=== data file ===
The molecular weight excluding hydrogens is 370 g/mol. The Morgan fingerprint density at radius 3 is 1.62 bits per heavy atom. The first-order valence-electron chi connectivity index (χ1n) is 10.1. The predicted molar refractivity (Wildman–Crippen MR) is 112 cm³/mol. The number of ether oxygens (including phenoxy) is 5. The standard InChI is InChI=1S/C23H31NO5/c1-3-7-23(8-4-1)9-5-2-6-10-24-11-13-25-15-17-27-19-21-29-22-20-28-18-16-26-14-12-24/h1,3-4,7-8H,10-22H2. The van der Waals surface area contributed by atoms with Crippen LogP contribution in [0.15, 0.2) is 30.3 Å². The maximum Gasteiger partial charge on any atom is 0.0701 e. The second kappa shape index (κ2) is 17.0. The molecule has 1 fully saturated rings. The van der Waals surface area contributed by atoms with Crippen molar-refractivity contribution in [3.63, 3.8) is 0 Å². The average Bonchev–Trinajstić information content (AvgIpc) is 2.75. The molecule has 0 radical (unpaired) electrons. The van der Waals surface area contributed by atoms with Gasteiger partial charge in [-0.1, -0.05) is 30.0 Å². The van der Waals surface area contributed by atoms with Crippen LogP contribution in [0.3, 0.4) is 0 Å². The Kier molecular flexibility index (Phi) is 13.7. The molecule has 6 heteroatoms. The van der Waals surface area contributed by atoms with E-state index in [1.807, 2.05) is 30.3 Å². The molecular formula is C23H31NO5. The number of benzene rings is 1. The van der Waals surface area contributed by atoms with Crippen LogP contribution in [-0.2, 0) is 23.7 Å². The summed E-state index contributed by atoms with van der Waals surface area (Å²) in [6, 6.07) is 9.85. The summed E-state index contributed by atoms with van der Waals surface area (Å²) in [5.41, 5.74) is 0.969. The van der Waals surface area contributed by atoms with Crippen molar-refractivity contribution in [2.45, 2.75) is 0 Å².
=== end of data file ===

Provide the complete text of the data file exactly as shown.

The molecular weight excluding hydrogens is 370 g/mol. The Morgan fingerprint density at radius 3 is 1.62 bits per heavy atom. The first-order valence-electron chi connectivity index (χ1n) is 10.1. The predicted molar refractivity (Wildman–Crippen MR) is 112 cm³/mol. The number of ether oxygens (including phenoxy) is 5. The standard InChI is InChI=1S/C23H31NO5/c1-3-7-23(8-4-1)9-5-2-6-10-24-11-13-25-15-17-27-19-21-29-22-20-28-18-16-26-14-12-24/h1,3-4,7-8H,10-22H2. The van der Waals surface area contributed by atoms with Crippen LogP contribution in [0.15, 0.2) is 30.3 Å². The maximum Gasteiger partial charge on any atom is 0.0701 e. The second kappa shape index (κ2) is 17.0. The molecule has 1 fully saturated rings. The van der Waals surface area contributed by atoms with Crippen molar-refractivity contribution in [3.63, 3.8) is 0 Å². The average Bonchev–Trinajstić information content (AvgIpc) is 2.75. The molecule has 0 radical (unpaired) electrons. The van der Waals surface area contributed by atoms with Gasteiger partial charge in [-0.1, -0.05) is 30.0 Å². The van der Waals surface area contributed by atoms with Crippen LogP contribution in [0.3, 0.4) is 0 Å². The Kier molecular flexibility index (Phi) is 13.7. The molecule has 6 heteroatoms. The van der Waals surface area contributed by atoms with E-state index in [1.807, 2.05) is 30.3 Å². The molecular formula is C23H31NO5. The number of benzene rings is 1. The van der Waals surface area contributed by atoms with Crippen LogP contribution in [-0.2, 0) is 23.7 Å². The summed E-state index contributed by atoms with van der Waals surface area (Å²) in [6, 6.07) is 9.85. The summed E-state index contributed by atoms with van der Waals surface area (Å²) in [5.41, 5.74) is 0.969. The van der Waals surface area contributed by atoms with Crippen molar-refractivity contribution in [2.45, 2.75) is 0 Å².